"Like a battlefield surgeon sorting the hopeful from the hopeless, a motion to dismiss invokes a form of legal triage, a paring of viable claims from those doomed by law." Iacampo v. Hasbro, Inc., 929 F.Supp. 562, 567 (D.R.I.1996). For purposes of this motion, the Court takes as true "the well-pleaded facts as they appear in the complaint, extending [the] plaintiff every reasonable inference in his favor." Coyne v. City of Somerville, 972 F.2d 440, 442-43 (1st Cir.1992) (citing Correa-Martinez v. Arrillaga-Belendez, 903 F.2d 49, 51 (1st Cir.1990)). A complaint should not be dismissed under Fed. R .Civ. P. 12(b)(6) unless "`it appears beyond doubt that the plaintiff can prove no set of facts in support of his claim which would entitle him to relief.'" Roeder v. Alpha Indus., Inc., 814 F.2d 22, 25 (1st Cir.1987) (quoting Conley v. Gibson, 355 U.S. 41, 45-46, 78 S.Ct. 99, 2 L.Ed.2d 80 (1957)).
2. Causing submission of false Medicaid claims
The FCA provides:
31 U.S.C. § 3729(a) (emphasis added). An action may be brought under the False Claims Act only if there is "(1) ... a false statement or fraudulent course of conduct; (2) made or carried out with the requisite scienter; (3) that was material; and (4) that caused the government to pay out money or to forfeit moneys due (i.e., that involved a `claim')." Harrison, 176 F.3d at 788. As stated in United States v. Neifert-White Co., 390 U.S. 228, 88 S.Ct. 959, 19 L.Ed.2d 1061 (1968):
Id. at 232-33, 88 S.Ct. 959 (quotations and footnote omitted).
Here, the Relator has alleged in Counts II, IV, and VI that Parke-Davis has caused the submission of numerous off-label prescription for Neurontin to the Medicaid program through both its fraudulent statements about the safety and efficacy of Neurontin and its system of unlawful financial incentives and kickbacks to doctors who prescribe Neurontin.
Defendant does not dispute that an off-label prescription submitted for reimbursement by Medicaid is a false claim within the meaning of the FCA. Cf. Peterson v. Weinberger, 508 F.2d 45, 52 (5th Cir.) (holding that knowing submission of Medicare claims for services that are not covered and payable under the Medicare Act is a violation of the FCA), cert. denied sub nom. Peterson v. Mathews, 423 U.S. 830, 96 S.Ct. 50, 46 L.Ed.2d 47 (1975). Instead, Defendant's response is a four-fold attack on the viability of a claim under the FCA against a pharmaceutical manufacturer that did not itself submit false claims in the form of off-label prescriptions directly to the government.
First, Defendant argues that Relator cannot use the FCA as an end-run around the enforcement provisions of the FDCA by creating a cause of action for money damages. Although the FDCA forbids the marketing of drugs for off-label uses, see 21 U.S.C. § 331(a) & (d), it does not provide the government with a civil damage remedy to enforce the ban on off-label marketing.
It is true that the FCA cannot be used to enforce compliance with every federal law or regulation. See United States ex rel. Cantekin v. Univ. of Pittsburgh, 192 F.3d 402, 416 (3rd Cir.1999) ("[N]ot every regulatory violation is tantamount to making a knowingly false statement to the government."), cert. denied, 531 U.S. 880, 121 S.Ct. 192, 148 L.Ed.2d 133 (2000). Accord Thompson, 125 F.3d at 902 ("claims for services rendered in violation of a statute do not necessarily constitute false or fraudulent claims under the FCA."); United States ex rel. Hopper v. Anton, 91 F.3d 1261, 1266-67 (9th Cir. 1996) ("Violations of laws, rules, or regulations alone do not create a cause of action under the FCA."), cert. denied, 519 U.S. 1115, 117 S.Ct. 958, 136 L.Ed.2d 844 (1997).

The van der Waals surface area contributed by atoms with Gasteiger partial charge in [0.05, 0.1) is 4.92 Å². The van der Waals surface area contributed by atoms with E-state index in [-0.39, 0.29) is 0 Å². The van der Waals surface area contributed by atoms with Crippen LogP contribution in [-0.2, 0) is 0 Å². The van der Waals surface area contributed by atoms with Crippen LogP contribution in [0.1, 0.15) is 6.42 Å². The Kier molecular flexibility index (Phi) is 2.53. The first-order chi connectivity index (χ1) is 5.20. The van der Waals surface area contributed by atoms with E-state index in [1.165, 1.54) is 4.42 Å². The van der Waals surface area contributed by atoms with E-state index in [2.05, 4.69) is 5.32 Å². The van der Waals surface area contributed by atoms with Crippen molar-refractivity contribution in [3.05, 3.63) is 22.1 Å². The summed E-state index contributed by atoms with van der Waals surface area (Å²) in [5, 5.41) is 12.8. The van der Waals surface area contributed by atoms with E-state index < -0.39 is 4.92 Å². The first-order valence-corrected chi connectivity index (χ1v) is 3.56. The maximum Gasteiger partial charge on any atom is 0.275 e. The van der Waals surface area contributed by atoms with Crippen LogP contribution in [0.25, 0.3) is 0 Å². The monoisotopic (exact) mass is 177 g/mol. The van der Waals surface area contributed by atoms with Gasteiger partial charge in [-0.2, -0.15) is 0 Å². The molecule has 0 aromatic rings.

Nonetheless, the FCA can be used to create liability where failure to abide by a rule or regulation amounts to a material misrepresentations made to obtain a government benefit. See, e.g., United States v. White, 765 F.2d 1469, 1479-80 (11th Cir.1985) (involving FCA case based on altered time cards submitted in violation of the Truth in Negotiations Act);
Second, Defendant argues that an impermissible off-label promotion does not necessarily include a false statement or fraudulent conduct. For example, it points out, off-label promotion of a drug might simply consist of a representative of a pharmaceutical company distributing the finding of one doctor's experience with an off-label use of a particular drug to other physicians. However, Relator alleges more than a mere technical violation of the FDA's prohibition on off-label marketing. The gravamen of Relator's claim is that Parke-Davis engaged in an unlawful course of fraudulent conduct including knowingly making false statements to doctors that caused them to submit claims that were not eligible for payment by the government under Medicaid. Thus, the alleged FCA violation arises—not from unlawful off-label marketing activity itself— but from the submission of Medicaid claims for uncovered off-label uses induced by Defendant's fraudulent conduct. Cf. United States ex rel. Marcus v. Hess, 317 U.S. 537, 543-44, 63 S.Ct. 379, 87 L.Ed. 443 (1943) (payments under government contract that was executed as a result of collusive bid constituted actionable false claims). A much closer question would be presented if the allegations involved only the unlawful—yet truthful—promotion of off-label uses to physicians who provide services to patients who are covered by Medicaid, as well as patients who are not, without any fraudulent representations by the manufacturer.